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Airport will seek grant to help attract Dallas service
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Airport will seek grant to help attract Dallas service

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Lincoln Airport

The Lincoln Airport plans to apply for a grant to help it get flights to Dallas.

The Lincoln Airport plans to seek a government grant to help attract air service to Dallas.

Executive Director David Haring said Thursday that the airport is applying for a Small Community Air Service Development grant from the Federal Aviation Administration.

The grant application is due Dec. 14, and Haring said he would expect to get a decision within 90 days.

He said he wasn't sure of the exact amount the airport will seek but it would be similar to the $750,000 it sought and received from the FAA in 2013.

That grant helped entice Delta Airlines to start service from Lincoln to Atlanta in September 2014.

In that case, the airport had a commitment from Delta beforehand that if it got the grant, the airline would agree to start new service.

This time around, Haring said there is no such commitment from an airline, but he said the airport has had discussions with various airlines about adding service to Lincoln, and those talks "are continuing to progress in a very favorable fashion."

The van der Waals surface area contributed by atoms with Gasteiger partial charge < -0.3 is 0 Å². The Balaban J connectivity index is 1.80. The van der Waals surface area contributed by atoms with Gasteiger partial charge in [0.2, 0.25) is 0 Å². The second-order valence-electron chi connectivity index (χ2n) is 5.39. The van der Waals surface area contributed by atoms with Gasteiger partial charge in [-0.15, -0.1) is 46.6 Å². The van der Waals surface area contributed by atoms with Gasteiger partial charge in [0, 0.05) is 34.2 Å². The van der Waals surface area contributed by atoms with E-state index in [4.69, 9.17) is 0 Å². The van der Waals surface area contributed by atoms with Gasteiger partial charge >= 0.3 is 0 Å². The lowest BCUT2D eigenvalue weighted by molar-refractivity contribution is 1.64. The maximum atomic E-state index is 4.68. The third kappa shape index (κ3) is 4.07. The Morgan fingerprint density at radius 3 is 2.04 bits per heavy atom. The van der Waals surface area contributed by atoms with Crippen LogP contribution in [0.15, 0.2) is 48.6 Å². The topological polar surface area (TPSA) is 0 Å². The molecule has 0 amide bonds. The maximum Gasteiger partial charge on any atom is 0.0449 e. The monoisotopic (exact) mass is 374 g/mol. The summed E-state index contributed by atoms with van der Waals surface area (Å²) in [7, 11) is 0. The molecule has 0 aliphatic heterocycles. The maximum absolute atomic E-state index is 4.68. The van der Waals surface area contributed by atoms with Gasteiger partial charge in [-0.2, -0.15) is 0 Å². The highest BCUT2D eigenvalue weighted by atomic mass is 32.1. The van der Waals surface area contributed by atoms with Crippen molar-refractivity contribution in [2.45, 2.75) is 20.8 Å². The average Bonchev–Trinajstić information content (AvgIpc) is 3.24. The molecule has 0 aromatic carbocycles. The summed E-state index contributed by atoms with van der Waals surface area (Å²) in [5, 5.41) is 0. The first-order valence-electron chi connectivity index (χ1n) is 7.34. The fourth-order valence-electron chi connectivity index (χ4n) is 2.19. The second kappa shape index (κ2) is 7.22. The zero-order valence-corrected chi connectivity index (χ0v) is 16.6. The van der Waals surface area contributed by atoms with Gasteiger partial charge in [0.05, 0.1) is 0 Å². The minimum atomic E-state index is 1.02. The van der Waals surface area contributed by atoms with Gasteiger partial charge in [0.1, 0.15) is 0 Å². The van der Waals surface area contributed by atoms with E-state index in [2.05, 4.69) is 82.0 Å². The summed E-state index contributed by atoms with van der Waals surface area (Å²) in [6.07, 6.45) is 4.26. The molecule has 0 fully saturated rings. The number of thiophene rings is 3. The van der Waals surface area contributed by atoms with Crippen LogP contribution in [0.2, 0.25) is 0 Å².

American Airlines would be the likely candidate to provide Dallas service, as it and Southwest Airlines are the only carriers that use Dallas as a hub.

A consultant the airport hired last year, Forecast Inc., has advised that it should target flights to Dallas.

Many airlines, including American, have been expanding service this year. In March, American added flights to Dallas from Billings, Montana, and from Omaha to Miami. In October, it announced new flights to Philadelphia from Omaha, Des Moines, Iowa, and Madison, Wisconsin.

The Lincoln Airport has been unable to attract other new service since the Atlanta flight began, and after several years of passenger traffic gains, the number of people flying out of Lincoln has dropped, with traffic down 4 percent year-over-year through the end of October.

Haring has blamed a fare war in Omaha because of increased competition there for much of the passenger decline in Lincoln.

If the airport is approved for another grant, it would be used to help offset any losses an airline might incur in the first year after starting up service.

Haring said the Lincoln Airport could potentially be at a disadvantage because it got a grant four years ago, but he said it also helps that the service is still going after three years, which shows the previous grant was money well spent.

Reach the writer at 402-473-2647 or

On Twitter @LincolnBizBuzz.


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Business reporter

Matt Olberding is a Lincoln native and University of Nebraska-Lincoln graduate who has been covering business for the Journal Star since 2005.

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